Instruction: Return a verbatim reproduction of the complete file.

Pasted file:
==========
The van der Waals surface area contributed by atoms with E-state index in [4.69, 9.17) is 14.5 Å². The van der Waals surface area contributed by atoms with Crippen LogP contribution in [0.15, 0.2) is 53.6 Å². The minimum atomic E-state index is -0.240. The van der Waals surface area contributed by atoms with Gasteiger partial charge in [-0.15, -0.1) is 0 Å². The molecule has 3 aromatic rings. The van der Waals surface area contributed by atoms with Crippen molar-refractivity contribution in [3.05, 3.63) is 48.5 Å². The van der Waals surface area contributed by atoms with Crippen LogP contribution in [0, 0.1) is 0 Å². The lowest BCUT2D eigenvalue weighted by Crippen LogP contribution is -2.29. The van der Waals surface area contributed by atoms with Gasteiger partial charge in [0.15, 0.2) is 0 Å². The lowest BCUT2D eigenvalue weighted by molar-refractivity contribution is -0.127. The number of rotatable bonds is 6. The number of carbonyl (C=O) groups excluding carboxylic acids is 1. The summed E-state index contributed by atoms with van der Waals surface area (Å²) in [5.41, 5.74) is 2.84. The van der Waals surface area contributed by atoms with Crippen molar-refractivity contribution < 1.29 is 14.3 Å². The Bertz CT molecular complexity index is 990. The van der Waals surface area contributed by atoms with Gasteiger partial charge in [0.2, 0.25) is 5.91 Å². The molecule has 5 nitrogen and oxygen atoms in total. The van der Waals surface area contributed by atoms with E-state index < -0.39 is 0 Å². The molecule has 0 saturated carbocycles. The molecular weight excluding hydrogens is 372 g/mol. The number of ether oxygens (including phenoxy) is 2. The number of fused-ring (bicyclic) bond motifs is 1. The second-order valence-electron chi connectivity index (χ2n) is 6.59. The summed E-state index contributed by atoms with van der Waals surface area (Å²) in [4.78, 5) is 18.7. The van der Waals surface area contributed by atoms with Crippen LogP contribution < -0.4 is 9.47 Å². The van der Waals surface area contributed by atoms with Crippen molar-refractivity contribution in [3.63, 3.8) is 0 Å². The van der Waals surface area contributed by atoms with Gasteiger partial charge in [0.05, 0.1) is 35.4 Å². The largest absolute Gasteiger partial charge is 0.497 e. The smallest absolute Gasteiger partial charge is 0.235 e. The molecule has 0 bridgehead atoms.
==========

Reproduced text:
The van der Waals surface area contributed by atoms with E-state index in [4.69, 9.17) is 14.5 Å². The van der Waals surface area contributed by atoms with Crippen LogP contribution in [0.15, 0.2) is 53.6 Å². The minimum atomic E-state index is -0.240. The van der Waals surface area contributed by atoms with Gasteiger partial charge in [-0.15, -0.1) is 0 Å². The molecule has 3 aromatic rings. The van der Waals surface area contributed by atoms with Crippen molar-refractivity contribution in [3.05, 3.63) is 48.5 Å². The van der Waals surface area contributed by atoms with Crippen LogP contribution in [0, 0.1) is 0 Å². The lowest BCUT2D eigenvalue weighted by Crippen LogP contribution is -2.29. The van der Waals surface area contributed by atoms with Gasteiger partial charge in [0.15, 0.2) is 0 Å². The lowest BCUT2D eigenvalue weighted by molar-refractivity contribution is -0.127. The number of rotatable bonds is 6. The number of carbonyl (C=O) groups excluding carboxylic acids is 1. The summed E-state index contributed by atoms with van der Waals surface area (Å²) in [5.41, 5.74) is 2.84. The van der Waals surface area contributed by atoms with Crippen molar-refractivity contribution < 1.29 is 14.3 Å². The Bertz CT molecular complexity index is 990. The van der Waals surface area contributed by atoms with Gasteiger partial charge in [0.2, 0.25) is 5.91 Å². The molecule has 5 nitrogen and oxygen atoms in total. The van der Waals surface area contributed by atoms with E-state index < -0.39 is 0 Å². The molecule has 0 saturated carbocycles. The molecular weight excluding hydrogens is 372 g/mol. The number of ether oxygens (including phenoxy) is 2. The number of fused-ring (bicyclic) bond motifs is 1. The second-order valence-electron chi connectivity index (χ2n) is 6.59. The summed E-state index contributed by atoms with van der Waals surface area (Å²) in [4.78, 5) is 18.7. The van der Waals surface area contributed by atoms with Crippen LogP contribution < -0.4 is 9.47 Å². The van der Waals surface area contributed by atoms with Crippen molar-refractivity contribution in [3.63, 3.8) is 0 Å². The van der Waals surface area contributed by atoms with Gasteiger partial charge in [0.05, 0.1) is 35.4 Å². The largest absolute Gasteiger partial charge is 0.497 e. The smallest absolute Gasteiger partial charge is 0.235 e. The molecule has 0 bridgehead atoms.